The trough at pick 26 can likely be explained by there being two QB selections, Paxton Lynch and Jordan Love, who returned negative and 0 Total Points respectively. The players doomed into minimal playing time will negatively impact the averages around that pick, even if on another team they would return a much better value.

The peak around the 150th pick is partially due to the small sample size of drafts. There are relatively more players returning 20+ Total Points than many adjacent picks–George Kittle, Demontae Kazee, Desmond King, Matt Ioannidis, Andrew Van Ginkel, Jordan Howard, and Hunter Renfrow to name a few. With more years of data, these picks will regress to the mean. With a smooth, monotonically-decreasing function, this peak appears when looking at the individual picks, but does not strangely influence the model.

Since 2016, 4 of the 5 drafts featured a QB going in spot number 1 (Jared Goff, Myles Garrett, Baker Mayfield, Kyler Murray, Joe Burrow). Naturally, quarterbacks accumulate the highest amount of Total Points, and immediate-impact QBs usually come from the top-end selections. However, there are plenty of picks in the top 10 of non-QBs to counteract this and give a real representation of expected Total Points.

One aspect important to the model is that no successive pick can exceed the value of a previous one. Every player taken at spot 50 was available at spot 32, so we shouldn’t follow and prioritize the NFL’s drafting mistakes if earlier picks occasionally outperform later ones. All-Pro LB Darius Leonard would have been a higher selection than 36 had the league known his talent.

The Improvement

Back to the originally presented Jimmy Johnson model. Can it be compared to ours? If we look at all picks’ value in comparison to the No. 16 pick (midway through the 1st round), we can compare the two models in the chart below.

Comparing the Total Points based draft value curve to the Jimmy Johnson one. The Johnson model stays flatter longer in the range of later picks, then increases very sharply and shows higher value for picks in the top 15. 

Johnson’s model counts early first round picks as significantly better than later ones, where it is much more smooth in the Total Points chart. The perceived value difference between picks 5 and 20 is much steeper in Johnson’s. This trend continues throughout the draft. Johnson’s scale sees the draft classes as much more top-heavy, and that the middle rounds do not bring anywhere close to the value of first rounders. Total Points, which is graded independently of draft capital, argues that the difference is much smaller than what may be perceived.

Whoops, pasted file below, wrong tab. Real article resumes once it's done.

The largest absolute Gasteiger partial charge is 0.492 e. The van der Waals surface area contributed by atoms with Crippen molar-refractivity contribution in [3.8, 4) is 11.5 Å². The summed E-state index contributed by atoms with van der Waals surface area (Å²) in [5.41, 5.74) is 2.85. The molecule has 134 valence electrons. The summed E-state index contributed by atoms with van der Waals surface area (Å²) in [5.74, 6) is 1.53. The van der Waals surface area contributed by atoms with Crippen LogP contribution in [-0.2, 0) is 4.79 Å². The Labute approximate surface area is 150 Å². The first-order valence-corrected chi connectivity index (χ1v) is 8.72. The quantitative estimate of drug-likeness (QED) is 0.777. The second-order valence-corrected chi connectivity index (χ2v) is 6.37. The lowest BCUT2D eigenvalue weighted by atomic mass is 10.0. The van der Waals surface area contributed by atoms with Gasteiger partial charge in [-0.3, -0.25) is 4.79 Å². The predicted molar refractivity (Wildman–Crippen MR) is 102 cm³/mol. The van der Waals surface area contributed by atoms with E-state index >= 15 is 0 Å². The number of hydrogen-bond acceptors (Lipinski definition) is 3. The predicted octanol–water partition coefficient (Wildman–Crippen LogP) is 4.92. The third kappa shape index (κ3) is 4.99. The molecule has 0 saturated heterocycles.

It should be noted, however, that Johnson’s chart is designed with pick value in mind. His chart could theoretically be accounting for a player’s potential upside, while the designed Total Points model is looking at expectation, in what a player likely returns. This could potentially explain the value difference of picks at the very top of the draft.

In application, if I have a selection around the 10th pick I’m doing everything I can to secure later 1st, 2nd, and 3rd-round picks. My net gain from the draft class will likely be significantly higher than if I stay at the 10th pick. But would teams actually do this, trade all that to move up a few spots? Yes, they do!

In the 2021 NFL Draft, the Minnesota Vikings came on the clock with the 14th pick. Instead of making a selection, they traded the pick to the New York Jets. The trade ended up being picks 14 and 143 in exchange for 23, 66, and 86. Mapping the expected Total Points return, the Vikings took 46.1 Total Points and exchanged it for 67.2 Total Points. This is a fantastic deal from the Vikings, and a massive waste of value from the Jets.

In Conclusion

The draft is much more of a gradual exponential function than what is normally perceived. Rounds 2 and 3 hold a ton of expected value in building championship teams, and those can be the best bang-for-your-buck selections in the entire weekend.

In general, trading up for a future starting quarterback would be a positive Total Points value move. They are so important to a team’s success that moving up the board to secure yours is well worth the investment. Otherwise, it’s best to sit tight and let the draft come to you, and move back to maximize it.

It wouldn’t be an analysis of draft pick trade values without sharing a chart for the 2022 Draft. What would you do with your team’s picks?

Draft picks as of 4/4/2022. 5:00 PM EST